Twitter has finally added group direct messages (DMs) to its service. If you use the service as a way to privately communicate with friends, family and random celebrities, you will soon be able to communicate with more than one person (or brand) at a time.
Rolling out over the next few days to all users, the group DM feature will allow users to add multiple contacts to a group chat. You can start a group chat with any of your followers, but those individuals don’t have to follow each other to participate in your chat.
You’ll receive a notification when you’ve been added to a group direct message discussion.
Twitter recently turned on the ability to share links with any Twitter user via a direct message. Couple that with today’s news and Twitter is clearly aiming to pit its service up against other messaging services like Messenger for Facebook, WeChat and WhatsApp.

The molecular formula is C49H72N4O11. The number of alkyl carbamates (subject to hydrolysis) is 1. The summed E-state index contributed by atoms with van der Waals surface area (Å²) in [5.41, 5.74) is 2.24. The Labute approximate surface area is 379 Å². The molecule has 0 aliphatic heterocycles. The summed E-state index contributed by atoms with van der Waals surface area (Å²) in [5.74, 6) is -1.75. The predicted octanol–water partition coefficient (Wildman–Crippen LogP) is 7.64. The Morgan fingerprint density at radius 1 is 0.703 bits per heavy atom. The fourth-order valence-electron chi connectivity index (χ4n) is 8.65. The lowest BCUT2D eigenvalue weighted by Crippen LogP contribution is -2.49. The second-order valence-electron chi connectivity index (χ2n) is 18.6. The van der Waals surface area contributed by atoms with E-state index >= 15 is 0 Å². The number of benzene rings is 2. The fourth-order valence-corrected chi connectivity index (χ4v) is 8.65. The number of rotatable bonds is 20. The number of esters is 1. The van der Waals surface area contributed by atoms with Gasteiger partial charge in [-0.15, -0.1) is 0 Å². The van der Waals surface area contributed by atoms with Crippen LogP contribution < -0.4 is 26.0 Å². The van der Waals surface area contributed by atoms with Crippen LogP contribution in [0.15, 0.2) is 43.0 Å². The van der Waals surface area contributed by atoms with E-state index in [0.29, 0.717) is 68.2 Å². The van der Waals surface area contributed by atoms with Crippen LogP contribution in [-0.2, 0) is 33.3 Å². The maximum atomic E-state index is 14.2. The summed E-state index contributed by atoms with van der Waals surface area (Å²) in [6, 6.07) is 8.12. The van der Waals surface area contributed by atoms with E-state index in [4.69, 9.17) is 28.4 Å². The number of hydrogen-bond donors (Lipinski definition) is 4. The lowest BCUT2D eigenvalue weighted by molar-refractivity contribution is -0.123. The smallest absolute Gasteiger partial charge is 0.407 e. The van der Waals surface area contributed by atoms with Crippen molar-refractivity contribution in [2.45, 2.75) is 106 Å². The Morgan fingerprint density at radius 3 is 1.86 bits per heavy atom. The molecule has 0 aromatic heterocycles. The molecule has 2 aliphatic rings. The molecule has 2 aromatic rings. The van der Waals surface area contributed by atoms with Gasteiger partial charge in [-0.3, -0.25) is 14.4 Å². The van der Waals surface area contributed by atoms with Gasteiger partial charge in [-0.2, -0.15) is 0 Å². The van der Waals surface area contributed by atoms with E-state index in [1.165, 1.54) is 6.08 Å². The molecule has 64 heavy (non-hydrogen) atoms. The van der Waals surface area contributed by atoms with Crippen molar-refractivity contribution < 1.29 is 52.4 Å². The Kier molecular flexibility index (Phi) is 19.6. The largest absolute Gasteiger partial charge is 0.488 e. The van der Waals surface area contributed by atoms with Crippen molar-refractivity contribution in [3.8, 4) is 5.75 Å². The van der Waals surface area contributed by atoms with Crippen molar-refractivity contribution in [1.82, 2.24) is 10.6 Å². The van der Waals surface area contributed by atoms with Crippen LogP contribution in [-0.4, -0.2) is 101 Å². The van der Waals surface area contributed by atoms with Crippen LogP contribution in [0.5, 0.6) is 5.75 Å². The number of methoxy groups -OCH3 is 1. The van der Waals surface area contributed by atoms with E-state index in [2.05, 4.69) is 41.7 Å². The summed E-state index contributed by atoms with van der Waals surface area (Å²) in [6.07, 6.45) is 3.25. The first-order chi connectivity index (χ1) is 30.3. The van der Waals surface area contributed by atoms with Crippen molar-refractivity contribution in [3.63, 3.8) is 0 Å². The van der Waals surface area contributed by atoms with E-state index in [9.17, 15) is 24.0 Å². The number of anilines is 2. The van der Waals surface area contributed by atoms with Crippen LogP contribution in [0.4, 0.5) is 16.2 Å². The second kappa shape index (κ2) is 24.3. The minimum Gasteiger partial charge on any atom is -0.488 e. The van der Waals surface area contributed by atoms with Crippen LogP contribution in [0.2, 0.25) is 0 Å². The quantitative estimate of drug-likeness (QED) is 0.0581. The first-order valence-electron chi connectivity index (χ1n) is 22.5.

Where Twitter differentiates itself from those other chat services is that many users follow people on Twitter that they don’t necessarily know in real life. While adding a new Facebook friend means giving them access to a wealth of personal information, a Twitter follow only brings with it whatever short bio you’ve added to your profile.
Plus, while Facebook is working to update its identity rule, Twitter allows anyone to create an account under an assumed identity.
The social network also introduced a video capture feature to the iOS app (an Android update is on its way). In addition to shooting video, users will be able to edit their footage directly in the Twitter app. The videos can be up to 30 seconds long and appear as thumbnails within your timeline that play when tapped on.
More people turn to Twitter to share what’s going on at events, like recent protests in the United States. Twitter’s six-second video service Vine might be great for some of those videos, but a clip longer than what Vine allows could add more context to what’s going on.
The new Twitter video is a direct shot at Instagram’s video capture feature. Since Facebook cut Instagram support of Twitter cards, those images, and more importantly videos, no longer show up as inline objects on Twitter.
Both services will be rolling out to users over the next few days.